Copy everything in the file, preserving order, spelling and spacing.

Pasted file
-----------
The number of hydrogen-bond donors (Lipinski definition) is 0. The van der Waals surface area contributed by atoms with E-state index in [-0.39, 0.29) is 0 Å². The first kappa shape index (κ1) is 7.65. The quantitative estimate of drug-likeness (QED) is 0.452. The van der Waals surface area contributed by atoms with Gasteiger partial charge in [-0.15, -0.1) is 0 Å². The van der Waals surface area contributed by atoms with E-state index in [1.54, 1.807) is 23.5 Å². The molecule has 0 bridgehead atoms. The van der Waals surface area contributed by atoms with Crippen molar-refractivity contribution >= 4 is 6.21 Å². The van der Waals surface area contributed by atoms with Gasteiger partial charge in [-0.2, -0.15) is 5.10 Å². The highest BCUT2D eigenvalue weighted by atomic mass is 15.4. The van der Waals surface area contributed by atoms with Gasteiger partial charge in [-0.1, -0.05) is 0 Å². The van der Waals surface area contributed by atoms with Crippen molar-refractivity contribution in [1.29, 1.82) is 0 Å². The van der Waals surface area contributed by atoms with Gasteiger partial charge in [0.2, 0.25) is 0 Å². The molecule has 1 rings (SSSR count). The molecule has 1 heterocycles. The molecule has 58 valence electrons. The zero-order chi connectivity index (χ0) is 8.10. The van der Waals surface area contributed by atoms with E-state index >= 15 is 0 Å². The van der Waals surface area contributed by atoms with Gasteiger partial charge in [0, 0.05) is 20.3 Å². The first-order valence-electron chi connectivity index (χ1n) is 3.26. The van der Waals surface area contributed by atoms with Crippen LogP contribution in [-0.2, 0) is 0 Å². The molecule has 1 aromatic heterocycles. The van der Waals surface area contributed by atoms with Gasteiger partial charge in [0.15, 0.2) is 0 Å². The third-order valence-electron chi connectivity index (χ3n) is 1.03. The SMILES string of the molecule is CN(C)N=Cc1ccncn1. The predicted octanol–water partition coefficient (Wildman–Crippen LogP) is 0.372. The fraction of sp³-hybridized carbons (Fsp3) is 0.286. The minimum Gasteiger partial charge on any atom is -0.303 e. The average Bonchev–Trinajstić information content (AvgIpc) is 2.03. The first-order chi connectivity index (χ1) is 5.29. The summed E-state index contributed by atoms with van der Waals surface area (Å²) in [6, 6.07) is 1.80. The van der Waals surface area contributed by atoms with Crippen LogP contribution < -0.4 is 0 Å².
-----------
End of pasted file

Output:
The number of hydrogen-bond donors (Lipinski definition) is 0. The van der Waals surface area contributed by atoms with E-state index in [-0.39, 0.29) is 0 Å². The first kappa shape index (κ1) is 7.65. The quantitative estimate of drug-likeness (QED) is 0.452. The van der Waals surface area contributed by atoms with Gasteiger partial charge in [-0.15, -0.1) is 0 Å². The van der Waals surface area contributed by atoms with E-state index in [1.54, 1.807) is 23.5 Å². The molecule has 0 bridgehead atoms. The van der Waals surface area contributed by atoms with Crippen molar-refractivity contribution >= 4 is 6.21 Å². The van der Waals surface area contributed by atoms with Gasteiger partial charge in [-0.2, -0.15) is 5.10 Å². The highest BCUT2D eigenvalue weighted by atomic mass is 15.4. The van der Waals surface area contributed by atoms with Gasteiger partial charge in [-0.1, -0.05) is 0 Å². The van der Waals surface area contributed by atoms with Crippen molar-refractivity contribution in [1.29, 1.82) is 0 Å². The van der Waals surface area contributed by atoms with Gasteiger partial charge in [0.2, 0.25) is 0 Å². The molecule has 1 rings (SSSR count). The molecule has 1 heterocycles. The molecule has 58 valence electrons. The zero-order chi connectivity index (χ0) is 8.10. The van der Waals surface area contributed by atoms with E-state index >= 15 is 0 Å². The van der Waals surface area contributed by atoms with Gasteiger partial charge in [0, 0.05) is 20.3 Å². The first-order valence-electron chi connectivity index (χ1n) is 3.26. The van der Waals surface area contributed by atoms with Crippen LogP contribution in [-0.2, 0) is 0 Å². The molecule has 1 aromatic heterocycles. The van der Waals surface area contributed by atoms with Gasteiger partial charge in [0.15, 0.2) is 0 Å². The third-order valence-electron chi connectivity index (χ3n) is 1.03. The SMILES string of the molecule is CN(C)N=Cc1ccncn1. The predicted octanol–water partition coefficient (Wildman–Crippen LogP) is 0.372. The fraction of sp³-hybridized carbons (Fsp3) is 0.286. The minimum Gasteiger partial charge on any atom is -0.303 e. The average Bonchev–Trinajstić information content (AvgIpc) is 2.03. The first-order chi connectivity index (χ1) is 5.29. The summed E-state index contributed by atoms with van der Waals surface area (Å²) in [6, 6.07) is 1.80. The van der Waals surface area contributed by atoms with Crippen LogP contribution < -0.4 is 0 Å².